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Journalism and Journalistic Writing


These resources provide an overview of journalistic writing with explanations of the most important and most often used elements of journalism and the Associated Press style. This resource, revised according to The Associated Press Stylebook 2012, offers examples for the general format of AP style. For more information, please consult The Associated Press Stylebook 2012, 47th edition.

Contributors:Christopher Arnold, Tony Cook, Dennis Koyama, Elizabeth Angeli, Joshua M. Paiz
Last Edited: 2017-10-02 11:21:16


Why is it that mass media outlets feature particular news stories prominently while others receive little, if any, coverage? Although every outlet is different, mass media gatekeepers have traditionally relied on some predictable values to evaluate the newsworthiness of a story. Their decision might impact how the story is covered, including how many resources are spent following the story, and how prominently the story is featured.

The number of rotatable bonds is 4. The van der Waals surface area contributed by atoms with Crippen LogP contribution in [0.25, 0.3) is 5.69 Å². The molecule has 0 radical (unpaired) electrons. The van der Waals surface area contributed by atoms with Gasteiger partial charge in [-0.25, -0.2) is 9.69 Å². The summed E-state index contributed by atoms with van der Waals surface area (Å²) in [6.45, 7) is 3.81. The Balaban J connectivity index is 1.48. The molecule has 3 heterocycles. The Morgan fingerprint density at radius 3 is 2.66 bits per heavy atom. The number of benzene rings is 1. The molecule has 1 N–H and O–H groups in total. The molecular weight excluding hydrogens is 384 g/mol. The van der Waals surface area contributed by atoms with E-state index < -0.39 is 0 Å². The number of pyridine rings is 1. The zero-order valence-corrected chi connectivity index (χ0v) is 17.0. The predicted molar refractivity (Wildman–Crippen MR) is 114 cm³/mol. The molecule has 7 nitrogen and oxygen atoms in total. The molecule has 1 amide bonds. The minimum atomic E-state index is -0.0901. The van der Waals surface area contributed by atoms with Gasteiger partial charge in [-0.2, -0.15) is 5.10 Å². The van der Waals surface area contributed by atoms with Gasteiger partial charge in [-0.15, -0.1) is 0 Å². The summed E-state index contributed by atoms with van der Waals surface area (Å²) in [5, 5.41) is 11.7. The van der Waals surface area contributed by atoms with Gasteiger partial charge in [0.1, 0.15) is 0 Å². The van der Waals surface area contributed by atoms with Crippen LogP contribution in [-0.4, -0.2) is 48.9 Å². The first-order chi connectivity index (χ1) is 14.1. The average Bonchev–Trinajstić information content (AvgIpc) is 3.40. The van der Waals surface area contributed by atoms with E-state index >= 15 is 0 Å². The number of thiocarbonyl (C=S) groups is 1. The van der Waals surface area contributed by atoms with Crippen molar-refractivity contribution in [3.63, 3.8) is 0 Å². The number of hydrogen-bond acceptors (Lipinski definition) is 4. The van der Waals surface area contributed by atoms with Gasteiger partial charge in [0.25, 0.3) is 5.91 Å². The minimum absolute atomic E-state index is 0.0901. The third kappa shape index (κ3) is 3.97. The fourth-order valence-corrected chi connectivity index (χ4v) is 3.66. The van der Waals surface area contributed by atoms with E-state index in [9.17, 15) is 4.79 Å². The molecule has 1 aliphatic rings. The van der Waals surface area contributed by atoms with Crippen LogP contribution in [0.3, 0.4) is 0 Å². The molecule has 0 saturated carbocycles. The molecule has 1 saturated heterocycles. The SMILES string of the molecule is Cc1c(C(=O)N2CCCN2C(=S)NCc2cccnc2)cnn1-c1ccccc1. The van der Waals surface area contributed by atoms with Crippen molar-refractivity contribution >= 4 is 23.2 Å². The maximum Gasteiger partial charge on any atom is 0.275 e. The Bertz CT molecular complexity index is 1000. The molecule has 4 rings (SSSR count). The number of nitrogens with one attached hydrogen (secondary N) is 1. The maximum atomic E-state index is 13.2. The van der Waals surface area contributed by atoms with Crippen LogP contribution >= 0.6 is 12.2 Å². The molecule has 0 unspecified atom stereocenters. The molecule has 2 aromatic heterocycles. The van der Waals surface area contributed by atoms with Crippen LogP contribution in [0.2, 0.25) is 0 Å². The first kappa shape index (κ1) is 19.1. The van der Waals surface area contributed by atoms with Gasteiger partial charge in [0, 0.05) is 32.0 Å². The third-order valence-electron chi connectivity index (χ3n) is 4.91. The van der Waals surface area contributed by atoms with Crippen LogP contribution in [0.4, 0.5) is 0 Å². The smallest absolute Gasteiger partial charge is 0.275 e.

In the present era of audience fragmentation, individual audience members increasingly choose what kind of news content they receive, yet traditional news values often still govern how deeply a news story permeates a community. In 1973, Gatlung and Ruge developed one of the first models of news values. Shoemaker et al. followed up in 1987 with a similar model. Both offer a useful framework for understanding how gatekeepers evaluate potential news stories.

Gatlung and Ruge, 1973

Shoemaker et al., 1987


Every news outlet has a different protocol for selecting which stories to run, but some traditional values often determine the “newsworthiness” of a story. The more of these news values a story satisfies, the more likely you are to see it prominently featured in mass media outlets.


Campbell, Vincent. Information Age Journalism: Journalism in an International Context. New York, NY: Oxford University Press, 2006. 117-123.

Fleming, Carole, et al. An Introduction to Journalism. Thousand Oaks, CA: SAGE Publications, 2006. 4-26.

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